[T]he United States remains the only major democracy on the planet without either a mandatory retirement age or a term limit for justices who serve on its highest court, according to the commission. The average tenure of a Supreme Court member has also gotten longer with time, as justices get tapped at an earlier age and people generally live longer.
“Were we writing the United States Constitution anew, there is no way we would adopt the particular institutional structure that we have for judicial tenure,” University of Chicago law professor Tom Ginsburg told the commission over the summer.
In his testimony before the commission, Ginsburg noted that of the 106 justices who have left the Supreme Court since 1789, 51 of them have died while serving. The two most recent were Scalia in 2016 and Justice Ruth Bader Ginsburg in 2020, who served 30 years and 27 years on the Supreme Court, respectively.
Public polls have indicated broad support for Supreme Court term limits, with 72 percent surveyed in a Marquette Law School poll from November favoring fixed terms over lifetime appointments, compared with 27 percent of adults who opposed them.
Still, critics think term limits-- which would ensure that each president has a set number of picks-- would deepen the notion that Supreme Court justices are directly tied to a president and his or her party and threaten judicial independence.
“There’s probably no perfect system,” conceded Sen. John Cornyn (R-TX), who as a former state judge ran in judicial elections. “I think I’m sort of in the camp of, if it’s not broken, don’t try to fix it.”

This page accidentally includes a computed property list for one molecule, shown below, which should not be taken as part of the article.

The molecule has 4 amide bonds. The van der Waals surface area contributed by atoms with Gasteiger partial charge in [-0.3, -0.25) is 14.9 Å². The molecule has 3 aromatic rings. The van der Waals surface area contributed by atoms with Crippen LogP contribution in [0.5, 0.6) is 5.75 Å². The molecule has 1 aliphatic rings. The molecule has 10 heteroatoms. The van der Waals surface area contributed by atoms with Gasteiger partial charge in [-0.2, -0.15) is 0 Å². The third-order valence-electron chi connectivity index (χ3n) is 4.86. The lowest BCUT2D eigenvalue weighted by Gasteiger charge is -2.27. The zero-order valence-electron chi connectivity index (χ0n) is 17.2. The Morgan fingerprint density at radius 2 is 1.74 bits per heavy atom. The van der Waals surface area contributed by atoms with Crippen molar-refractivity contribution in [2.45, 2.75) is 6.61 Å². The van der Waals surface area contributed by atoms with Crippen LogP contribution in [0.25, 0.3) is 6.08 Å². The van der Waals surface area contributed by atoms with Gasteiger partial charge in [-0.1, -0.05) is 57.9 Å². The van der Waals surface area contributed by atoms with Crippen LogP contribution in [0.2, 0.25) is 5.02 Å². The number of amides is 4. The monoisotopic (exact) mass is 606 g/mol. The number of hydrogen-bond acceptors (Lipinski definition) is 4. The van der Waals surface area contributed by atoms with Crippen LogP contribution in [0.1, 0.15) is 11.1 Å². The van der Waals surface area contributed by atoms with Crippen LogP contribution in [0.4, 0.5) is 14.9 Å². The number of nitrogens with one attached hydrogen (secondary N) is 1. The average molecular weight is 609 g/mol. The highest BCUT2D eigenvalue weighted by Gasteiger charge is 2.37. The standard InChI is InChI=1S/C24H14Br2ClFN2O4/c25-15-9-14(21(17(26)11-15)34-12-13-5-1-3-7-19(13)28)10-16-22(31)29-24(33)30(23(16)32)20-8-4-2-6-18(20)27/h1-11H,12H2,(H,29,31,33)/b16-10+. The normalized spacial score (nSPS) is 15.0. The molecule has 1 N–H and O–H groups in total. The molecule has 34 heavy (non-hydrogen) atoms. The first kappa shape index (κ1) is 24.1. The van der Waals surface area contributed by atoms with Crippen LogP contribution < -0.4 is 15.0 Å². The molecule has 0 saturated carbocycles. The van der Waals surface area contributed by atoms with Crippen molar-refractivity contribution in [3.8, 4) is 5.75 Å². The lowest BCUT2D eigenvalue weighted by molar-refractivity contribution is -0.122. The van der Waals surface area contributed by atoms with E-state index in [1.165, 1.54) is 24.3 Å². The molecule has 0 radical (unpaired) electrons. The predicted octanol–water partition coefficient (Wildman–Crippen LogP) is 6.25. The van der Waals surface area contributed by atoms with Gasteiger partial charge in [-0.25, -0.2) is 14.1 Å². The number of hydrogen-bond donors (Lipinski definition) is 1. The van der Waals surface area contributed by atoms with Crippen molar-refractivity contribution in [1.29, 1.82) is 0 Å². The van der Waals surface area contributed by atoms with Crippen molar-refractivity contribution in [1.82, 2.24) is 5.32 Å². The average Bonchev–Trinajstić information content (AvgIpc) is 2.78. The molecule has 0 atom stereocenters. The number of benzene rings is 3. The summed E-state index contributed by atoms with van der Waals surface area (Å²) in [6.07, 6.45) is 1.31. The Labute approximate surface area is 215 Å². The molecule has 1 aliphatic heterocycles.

While no member of the court has endorsed the idea of increasing the membership, a couple have sounded more receptive to term limits.
In 2019, Justice Stephen Breyer-- who has faced calls from the left to retire while Democrats can still confirm his successor-- said longer term limits, perhaps 18 years, “would make life easier.” He has made similar comments since then, including this year. Breyer has served on the Supreme Court since 1994.
“I wouldn’t have to worry about when I’m going to retire or not,” Breyer said. “That would be easier for me. And moreover, it must be long. And the reason that it must be long is because you don’t want somebody looking for his next job after-- while he’s a member of the court.”
Justice Elena Kagan appeared similarly open to term limits in 2018.
“I think that what those proposals are trying to do is to take some of the high stakes out of the confirmation process, and certainly to the extent that that worked, and that people could feel as though no single confirmation was going to be a life-or-death issue, that that would be a good thing,” she said. “So I think it’s a balance among good goals.”
The Supreme Court is what stands in the way of, for example, abolishing billionaires... not to mention, just checking their power to buy the government outright thanks to the very badly decided Citizens United decision.